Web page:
“When it comes down to making decisions, I think it’s characteristic of a lot of universities that the board makes the final decision,” said Funa Maduka, a current student trustee for Cornell. “To have a student voice is important to any school because it brings a certain perspective that’s often overlooked.”

Maduka said one of her advantages as a student trustee is her experiences with the administration.

As a former student government representative, she feels her contact with school officials will help her influence the board’s decisions.

“At Cornell the board is more of a vote, whereas the administration makes major policy decisions and recommendations for the board,” Maduka said. “If you can get in on the ground level with administration on policy, you’ll have more success and influence the board.”

Though Maduka’s position has enabled students at Cornell to have a representative for their voice, Schwartz cautions that this might cause student trustees’ decisions to be slanted to their constituents, unlike other board members who don’t aim to represent a certain group of people.

“It’s difficult for a student to serve as an equal member, partly because they have very different terms in office and outlooks,” Schwartz said. “Also, often students are appointed for a year and it takes that long to get up to speed as a member and see the cycle of decisions that need to be made. So it’s difficult to learn the job and make a contribution in the time you have available as a student trustee.”

Maduka said that although she has to separate from her views as a student while serving on the board, she is confident she can make the distinction.

“Board representatives always have to walk a fine line because students expect you to represent their views while you are working for the university, so you’re conflicted in a way,” she said. “But I think it’s a balance easily achievable.”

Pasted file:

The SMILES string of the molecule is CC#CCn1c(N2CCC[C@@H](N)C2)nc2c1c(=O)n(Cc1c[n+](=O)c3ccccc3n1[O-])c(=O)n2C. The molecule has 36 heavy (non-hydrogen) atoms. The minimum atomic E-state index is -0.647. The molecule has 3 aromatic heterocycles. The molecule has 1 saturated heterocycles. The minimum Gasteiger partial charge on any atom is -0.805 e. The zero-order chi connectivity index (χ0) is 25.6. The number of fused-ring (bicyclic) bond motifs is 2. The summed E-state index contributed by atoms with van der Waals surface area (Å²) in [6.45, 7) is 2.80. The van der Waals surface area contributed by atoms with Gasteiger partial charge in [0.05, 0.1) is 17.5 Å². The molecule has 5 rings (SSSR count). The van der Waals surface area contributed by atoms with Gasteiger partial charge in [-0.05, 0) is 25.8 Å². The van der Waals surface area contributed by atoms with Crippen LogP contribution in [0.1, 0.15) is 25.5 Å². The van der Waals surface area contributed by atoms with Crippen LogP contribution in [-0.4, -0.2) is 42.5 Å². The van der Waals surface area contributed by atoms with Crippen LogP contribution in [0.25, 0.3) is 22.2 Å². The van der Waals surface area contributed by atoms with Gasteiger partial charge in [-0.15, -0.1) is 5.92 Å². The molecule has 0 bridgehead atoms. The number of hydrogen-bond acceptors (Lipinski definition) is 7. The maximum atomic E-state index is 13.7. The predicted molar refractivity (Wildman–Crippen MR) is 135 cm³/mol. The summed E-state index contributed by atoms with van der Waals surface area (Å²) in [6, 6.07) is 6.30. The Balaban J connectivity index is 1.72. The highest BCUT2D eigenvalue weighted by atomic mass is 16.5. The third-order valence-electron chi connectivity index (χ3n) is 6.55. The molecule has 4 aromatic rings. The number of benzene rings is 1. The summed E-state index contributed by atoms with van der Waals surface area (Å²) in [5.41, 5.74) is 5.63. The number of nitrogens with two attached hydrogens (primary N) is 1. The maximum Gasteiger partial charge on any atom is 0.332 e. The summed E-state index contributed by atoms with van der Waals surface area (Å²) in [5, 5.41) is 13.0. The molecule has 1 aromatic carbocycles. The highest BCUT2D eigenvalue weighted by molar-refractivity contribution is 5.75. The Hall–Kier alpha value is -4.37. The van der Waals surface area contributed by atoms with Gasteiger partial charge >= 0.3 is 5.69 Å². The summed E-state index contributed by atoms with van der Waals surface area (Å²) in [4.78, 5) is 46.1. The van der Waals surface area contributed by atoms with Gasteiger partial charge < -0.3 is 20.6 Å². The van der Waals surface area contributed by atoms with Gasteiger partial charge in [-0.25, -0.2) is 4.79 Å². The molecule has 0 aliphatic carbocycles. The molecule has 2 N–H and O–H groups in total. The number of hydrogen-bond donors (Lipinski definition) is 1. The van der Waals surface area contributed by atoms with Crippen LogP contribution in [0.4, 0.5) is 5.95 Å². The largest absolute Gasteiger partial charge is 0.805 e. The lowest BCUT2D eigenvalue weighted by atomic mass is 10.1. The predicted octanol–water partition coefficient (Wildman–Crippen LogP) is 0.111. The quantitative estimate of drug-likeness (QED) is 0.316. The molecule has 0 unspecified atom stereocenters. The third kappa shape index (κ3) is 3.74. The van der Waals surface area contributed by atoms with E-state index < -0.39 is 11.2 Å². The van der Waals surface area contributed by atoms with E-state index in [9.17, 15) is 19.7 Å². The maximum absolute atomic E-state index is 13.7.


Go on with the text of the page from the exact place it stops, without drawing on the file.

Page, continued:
While Cornell is one of the few universities with students who actually vote as board members, the push for student representation has been an ongoing battle at Stanford University.

The Associated Students of Stanford University, the school’s student government, has managed to get two student representatives, one undergraduate and one graduate student, on each of the board’s five committees.

They have also successfully lobbied for a young alumni program for the institution last year, an initiative founded at Princeton University that places recent graduates on the board to ensure a better connection with students’ views.

“Having students on committees and starting the young alumni program are both great steps in the right direction and are milestones en route to having students on the actual board,” said Matthew Brewer, student government president and a junior at Stanford. “Our situation now is relatively good, but it can be better.”

age-old, up-hill struggle

The push for students to sit on boards dates back to the student protests in the 1960s and 1970s, Schwartz said.

“In the ’60s and ’70s the idea that there should be student participation in all aspects (of a university’s decision-making processes) was a trend, but it has been less of a concern in the last 20 years,” she said.

Schwartz said her organization does not advocate student trustees because they aren’t objective decision makers. She said students should instead form committees for academic affairs or serve on the board’s committees, much like the proposal at NU.

“The idea of a trustee is that you hold the long-term interests of the university for all students, and there are other ways to get student input on issues than having a student trustee,” Schwartz said.

“Having a representative on the board is not a panacea.”